(l-r) Seamus Dunbar, Nuala McNulty, John O'Hagan, Dorothee Kolle, Conor Maguire, Ciaran Rock and Joe Sheerin
In the context of moves to transition away from certain types of farming and fuels such as turf, ideas of justice and fairness within sustainability have become key topics of discussion.
Justice in sustainability has many different components. Many people have heard of a ‘Just Transition’ which is about ensuring the transition to low-carbon societies is developed in an inclusive way, often focusing on helping to transition regions dependent on fossil fuel industries.
In Ireland, for instance, the government has declared a commitment to a Just Transition, and provided funding for training and reskilling in areas previously dependent on peat industries. However, groups such as the Climate Justice Alliance have highlighted how a Just Transition is broader than this and also means a shift from an extractive economy to a regenerative one.
Whereas an extractive economy exploits people, places and nature – viewing them as ‘resources’ and taking value out of these for profit - a regenerative economy is about moving away from such extractive practices that are undermining environmental and societal wellbeing.
Rather regenerative economies involves wealth staying in communities through economies that are local, place-based, communities having more of a say in how their regions develop and centres the importance of ecological and social wellbeing.
Right now, Leitrim is finding itself in between these two visions. On the one hand, there are many extractive projects planned and ongoing in Leitrim, which community groups are seeking to bring attention to.
For instance, there are prospecting licenses for mining which have been granted to extract gold and other metals in a number of townlands in Leitrim, which Treasure Leitrim is campaigning on.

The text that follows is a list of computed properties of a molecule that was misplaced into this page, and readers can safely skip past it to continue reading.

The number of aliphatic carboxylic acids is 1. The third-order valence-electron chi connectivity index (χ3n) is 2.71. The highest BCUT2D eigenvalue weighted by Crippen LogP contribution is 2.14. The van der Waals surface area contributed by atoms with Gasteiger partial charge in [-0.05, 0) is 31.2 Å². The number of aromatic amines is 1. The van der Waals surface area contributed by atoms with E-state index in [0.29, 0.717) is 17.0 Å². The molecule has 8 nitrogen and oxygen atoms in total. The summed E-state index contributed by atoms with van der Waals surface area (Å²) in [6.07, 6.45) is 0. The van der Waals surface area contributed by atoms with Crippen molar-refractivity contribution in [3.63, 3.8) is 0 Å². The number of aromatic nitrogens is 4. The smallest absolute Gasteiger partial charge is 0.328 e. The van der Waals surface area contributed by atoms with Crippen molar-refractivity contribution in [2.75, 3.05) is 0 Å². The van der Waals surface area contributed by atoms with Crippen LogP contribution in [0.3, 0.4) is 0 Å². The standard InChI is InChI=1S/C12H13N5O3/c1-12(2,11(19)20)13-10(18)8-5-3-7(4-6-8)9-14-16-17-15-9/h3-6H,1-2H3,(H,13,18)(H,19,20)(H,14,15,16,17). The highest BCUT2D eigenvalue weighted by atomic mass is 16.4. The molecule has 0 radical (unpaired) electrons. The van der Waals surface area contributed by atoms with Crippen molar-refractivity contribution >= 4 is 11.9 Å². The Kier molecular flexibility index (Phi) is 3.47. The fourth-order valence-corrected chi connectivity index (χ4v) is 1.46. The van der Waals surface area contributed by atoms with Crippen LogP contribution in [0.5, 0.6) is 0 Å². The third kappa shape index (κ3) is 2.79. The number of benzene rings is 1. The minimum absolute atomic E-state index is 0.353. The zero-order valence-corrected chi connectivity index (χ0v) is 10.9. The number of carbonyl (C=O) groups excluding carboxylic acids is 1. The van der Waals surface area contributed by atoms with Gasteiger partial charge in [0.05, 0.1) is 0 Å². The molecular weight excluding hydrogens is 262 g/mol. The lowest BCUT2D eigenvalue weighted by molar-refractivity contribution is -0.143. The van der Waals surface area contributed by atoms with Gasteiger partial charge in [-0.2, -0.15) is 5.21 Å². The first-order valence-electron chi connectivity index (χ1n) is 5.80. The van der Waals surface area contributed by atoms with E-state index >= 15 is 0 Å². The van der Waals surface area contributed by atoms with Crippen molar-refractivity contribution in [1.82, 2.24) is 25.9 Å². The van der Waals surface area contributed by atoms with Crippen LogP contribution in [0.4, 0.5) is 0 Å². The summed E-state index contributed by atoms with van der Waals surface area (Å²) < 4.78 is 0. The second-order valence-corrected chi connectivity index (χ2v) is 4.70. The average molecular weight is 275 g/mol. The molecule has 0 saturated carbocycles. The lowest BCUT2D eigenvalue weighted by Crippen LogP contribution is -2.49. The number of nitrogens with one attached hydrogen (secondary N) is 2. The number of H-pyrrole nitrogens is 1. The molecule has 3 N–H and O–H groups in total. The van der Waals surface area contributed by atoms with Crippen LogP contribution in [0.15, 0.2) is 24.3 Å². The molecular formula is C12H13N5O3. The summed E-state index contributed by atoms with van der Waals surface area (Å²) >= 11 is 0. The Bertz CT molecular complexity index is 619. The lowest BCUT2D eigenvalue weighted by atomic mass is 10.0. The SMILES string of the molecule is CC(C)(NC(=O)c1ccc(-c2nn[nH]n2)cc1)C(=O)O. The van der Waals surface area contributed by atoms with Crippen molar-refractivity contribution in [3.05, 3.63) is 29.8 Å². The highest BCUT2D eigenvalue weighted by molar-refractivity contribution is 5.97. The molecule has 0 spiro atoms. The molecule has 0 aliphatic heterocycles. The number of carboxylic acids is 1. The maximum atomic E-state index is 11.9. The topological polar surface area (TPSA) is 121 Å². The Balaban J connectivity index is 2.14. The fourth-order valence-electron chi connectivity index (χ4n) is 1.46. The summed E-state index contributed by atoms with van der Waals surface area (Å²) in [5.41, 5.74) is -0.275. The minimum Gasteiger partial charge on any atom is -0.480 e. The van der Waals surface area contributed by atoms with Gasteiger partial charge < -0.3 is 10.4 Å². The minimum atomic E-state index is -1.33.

There is also Save Leitrim, which is raising awareness of the social and environmental impacts of industrial non-native forest plantations and clear-felling in the county.
Leitrim has so much to offer as a model of what a regenerative economy could be, showing that many solutions are already existing for nurturing environmental and social wellbeing.
In the area of energy, Save Dough Mountain is campaigning against large-scale wind-turbines planned to be built on Dough Mountain, highlighting the risks of landslides and ecological impacts on the mountain bog. North Leitrim Sustainable Energy Community demonstrates an alternative way of transitioning our energy systems – not based on large scale projects which are planned external to and mainly benefit outside communities in which they are located. Sustainable energy communities and cooperatives enable the sustainable energy transition to benefit communities – with energy projects being decided and owned by the community themselves, allowing community wealth and empowerment to come from renewables.
Policies which allowed for such inclusive, citizen-centered transition approaches were central to the success of renewable energy transitions in countries such as Germany, and importantly allowed the renewable energy transition become a vehicle for rural regeneration, providing essential income streams for farmers and wider rural communities.
Looking to other sectors, North Leitrim is a pioneer in eco-tourism. The mountains and waterways offer spaces for people to reconnect with nature and for engaged, low-impact tourism, with new walk ways being developed, such as The Leitrim Way and the Sligo Leitrim and Northern Counties Railway Greenway.
There are creative and cultural offerings from spaces such as Leitrim Sculpture Centre and The Glens Centre, and exciting new ventures opening, such as the Fulacht Fiadh cooperative café in Manorhamilton.
These organisations and the many active community groups show the vibrancy of Leitrim, and what Leitrim has to offer Ireland as a model for a regenerative approach to the transition. All of this potential however risks being undermined.
The nature of extractivism means it takes wealth from communities, undermining the basis of its future development. Regenerative approaches, as already demonstrated across Leitrim, offer the chance for long-term job creation and true enhancement of the social and environmental wellbeing of the county.
The increasingly clear and devastating impacts of climate change show that the transition away from fossil fuels is a necessity.
However, the shape the transition will take has yet to be determined, and whether its processes will be extractivist or regenerative in nature.
In this, Leitrim’s potential to develop a regenerative approach for long-term flourishing of its local economies and communities needs to be protected and supported if we are to transition to a more just and sustainable way of relating to the natural world, and each other.
Save Dough Mountain
North Leitrim Sustainable Energy Communityy
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